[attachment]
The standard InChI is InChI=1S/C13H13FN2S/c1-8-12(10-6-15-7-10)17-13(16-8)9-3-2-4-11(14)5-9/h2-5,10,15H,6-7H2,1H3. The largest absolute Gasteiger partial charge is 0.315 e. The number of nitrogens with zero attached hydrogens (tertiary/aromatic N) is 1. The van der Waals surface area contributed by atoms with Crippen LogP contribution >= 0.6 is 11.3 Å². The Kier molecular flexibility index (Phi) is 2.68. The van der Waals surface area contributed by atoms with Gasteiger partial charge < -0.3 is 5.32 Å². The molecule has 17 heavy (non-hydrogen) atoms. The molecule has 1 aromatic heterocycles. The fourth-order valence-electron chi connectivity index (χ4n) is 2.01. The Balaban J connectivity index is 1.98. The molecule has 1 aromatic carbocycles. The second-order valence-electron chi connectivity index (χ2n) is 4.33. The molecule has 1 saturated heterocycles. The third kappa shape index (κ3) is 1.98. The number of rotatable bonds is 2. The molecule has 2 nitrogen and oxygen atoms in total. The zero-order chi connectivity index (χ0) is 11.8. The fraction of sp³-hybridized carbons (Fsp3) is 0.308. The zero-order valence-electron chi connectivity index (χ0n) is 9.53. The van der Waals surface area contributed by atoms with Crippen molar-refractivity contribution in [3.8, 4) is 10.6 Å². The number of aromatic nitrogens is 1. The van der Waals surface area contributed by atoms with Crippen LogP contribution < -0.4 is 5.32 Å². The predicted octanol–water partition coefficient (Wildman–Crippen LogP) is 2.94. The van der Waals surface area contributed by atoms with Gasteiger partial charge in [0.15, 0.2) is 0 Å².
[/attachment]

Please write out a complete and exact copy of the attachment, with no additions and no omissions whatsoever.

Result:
The standard InChI is InChI=1S/C13H13FN2S/c1-8-12(10-6-15-7-10)17-13(16-8)9-3-2-4-11(14)5-9/h2-5,10,15H,6-7H2,1H3. The largest absolute Gasteiger partial charge is 0.315 e. The number of nitrogens with zero attached hydrogens (tertiary/aromatic N) is 1. The van der Waals surface area contributed by atoms with Crippen LogP contribution >= 0.6 is 11.3 Å². The Kier molecular flexibility index (Phi) is 2.68. The van der Waals surface area contributed by atoms with Gasteiger partial charge < -0.3 is 5.32 Å². The molecule has 17 heavy (non-hydrogen) atoms. The molecule has 1 aromatic heterocycles. The fourth-order valence-electron chi connectivity index (χ4n) is 2.01. The Balaban J connectivity index is 1.98. The molecule has 1 aromatic carbocycles. The second-order valence-electron chi connectivity index (χ2n) is 4.33. The molecule has 1 saturated heterocycles. The third kappa shape index (κ3) is 1.98. The number of rotatable bonds is 2. The molecule has 2 nitrogen and oxygen atoms in total. The zero-order chi connectivity index (χ0) is 11.8. The fraction of sp³-hybridized carbons (Fsp3) is 0.308. The zero-order valence-electron chi connectivity index (χ0n) is 9.53. The van der Waals surface area contributed by atoms with Crippen molar-refractivity contribution in [3.8, 4) is 10.6 Å². The number of aromatic nitrogens is 1. The van der Waals surface area contributed by atoms with Crippen LogP contribution < -0.4 is 5.32 Å². The predicted octanol–water partition coefficient (Wildman–Crippen LogP) is 2.94. The van der Waals surface area contributed by atoms with Gasteiger partial charge in [0.15, 0.2) is 0 Å².